Textiles from the Sahel—the southern border region of the Sahara—reach deep into the area’s complex past, evoking images of camel caravans, the trans-Saharan trade, and the rise of great medieval West African empires. The exhibition, Cloth is Money: Textiles from the Sahel, illustrates the complex and timeless value of woven cloth in this region by exploring weaving techniques, designs, and symbols alongside the rich history and cultural context of the Sahel.
Cloth represents culture and wealth in Africa more than any other medium. It is an asset that not only enhances the owner’s image (by literally increasing their size and adding visual interest), but that also converts into other goods. Historically, cloth was money, like cowrie shells, iron implements, or brass bracelets. Today, it is still valued for its expressive qualities, displayed during life-cycle ceremonies and as markers of status and achievement.
Though made between the 1960s and 1980s in the modern countries of Mali, Chad, Niger, Nigeria, Libya, and Tunisia, the textiles in this exhibition have antecedents that date to the 11th century. During the medieval period, a robust trade network between North Africa and regions south of the Sahara created vast wealth and gave rise to the most prominent medieval West African empires: Ghana (300–1200 CE), Mali (1230–1600 CE), and Songhai (1230–1600 CE). Many products, including textiles, drove this trade, which, at the height of his power, made Mansa (“king”) Musa of Mali (1280–1337) the richest man in the history of the world. There is substantial evidence that these powerful West African kingdoms were both known in Europe and considered major players in world trade.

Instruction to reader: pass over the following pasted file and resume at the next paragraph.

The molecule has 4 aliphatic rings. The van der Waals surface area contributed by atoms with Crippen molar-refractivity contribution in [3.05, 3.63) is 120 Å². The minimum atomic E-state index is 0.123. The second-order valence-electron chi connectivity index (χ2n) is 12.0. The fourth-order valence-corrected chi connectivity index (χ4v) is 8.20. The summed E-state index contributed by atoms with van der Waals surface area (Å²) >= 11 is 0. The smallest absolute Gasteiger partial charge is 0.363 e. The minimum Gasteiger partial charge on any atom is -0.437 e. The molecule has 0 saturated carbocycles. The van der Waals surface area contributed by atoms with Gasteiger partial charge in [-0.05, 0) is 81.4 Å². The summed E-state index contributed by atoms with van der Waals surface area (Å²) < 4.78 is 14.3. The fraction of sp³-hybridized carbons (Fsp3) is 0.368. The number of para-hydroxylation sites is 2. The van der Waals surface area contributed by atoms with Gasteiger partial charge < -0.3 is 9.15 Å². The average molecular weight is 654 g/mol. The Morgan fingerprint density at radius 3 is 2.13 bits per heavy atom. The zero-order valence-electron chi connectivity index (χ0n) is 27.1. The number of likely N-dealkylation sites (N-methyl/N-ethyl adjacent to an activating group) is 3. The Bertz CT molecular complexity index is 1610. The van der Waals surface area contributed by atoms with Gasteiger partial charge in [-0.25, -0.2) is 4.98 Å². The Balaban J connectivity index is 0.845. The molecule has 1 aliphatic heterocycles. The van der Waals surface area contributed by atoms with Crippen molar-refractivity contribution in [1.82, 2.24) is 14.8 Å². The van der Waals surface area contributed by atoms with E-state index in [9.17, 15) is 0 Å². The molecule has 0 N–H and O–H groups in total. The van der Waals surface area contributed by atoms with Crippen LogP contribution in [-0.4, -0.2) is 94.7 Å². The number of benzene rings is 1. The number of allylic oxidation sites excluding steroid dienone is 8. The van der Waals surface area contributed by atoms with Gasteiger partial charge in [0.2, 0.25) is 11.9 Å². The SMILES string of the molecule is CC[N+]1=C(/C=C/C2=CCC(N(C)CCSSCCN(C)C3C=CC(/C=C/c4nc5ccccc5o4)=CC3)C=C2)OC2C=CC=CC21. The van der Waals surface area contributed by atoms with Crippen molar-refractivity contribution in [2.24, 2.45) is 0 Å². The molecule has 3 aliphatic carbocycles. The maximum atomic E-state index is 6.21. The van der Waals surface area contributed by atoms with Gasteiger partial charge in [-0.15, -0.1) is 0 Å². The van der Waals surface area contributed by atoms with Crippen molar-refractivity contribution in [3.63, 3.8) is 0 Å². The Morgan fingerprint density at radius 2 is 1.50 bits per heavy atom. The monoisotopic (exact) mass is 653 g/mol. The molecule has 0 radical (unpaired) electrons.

As a fundamental facet of the economic, social, and cultural development of the Sahel for centuries, textiles offer a dynamic view of the complex past and present of this region. Textiles remain the most widely appreciated art form in Africa and the Diaspora today, a part of people’s lives whether as fashionable clothing, family heirlooms, or aspects of their environment. As the renowned Ghanaian sculptor El Anatsui has said: “Textiles are to Africans what monuments are to Westerners.”
This exhibition aligns with the field’s growing interest in this region and is concurrent with two major exhibitions: Caravans of Gold, Fragments in Time: Art, Culture, and Exchange across Medieval Saharan Africa now at the Smithsonian Institution’s National Museum of African Art and Sahel: Art and Empires on the Shores of the Sahara now at the Metropolitan Museum of Art.
This exhibition is made possible by the generous donation of John Hutchison, Professor Emeritus, African Languages and Linguistics, Boston University. It was organized by Consulting Curator for African, Oceanic, and Native American Art, Jean Borgatti, with Collection Manager, Aminadab “Charlie” Cruz Jr.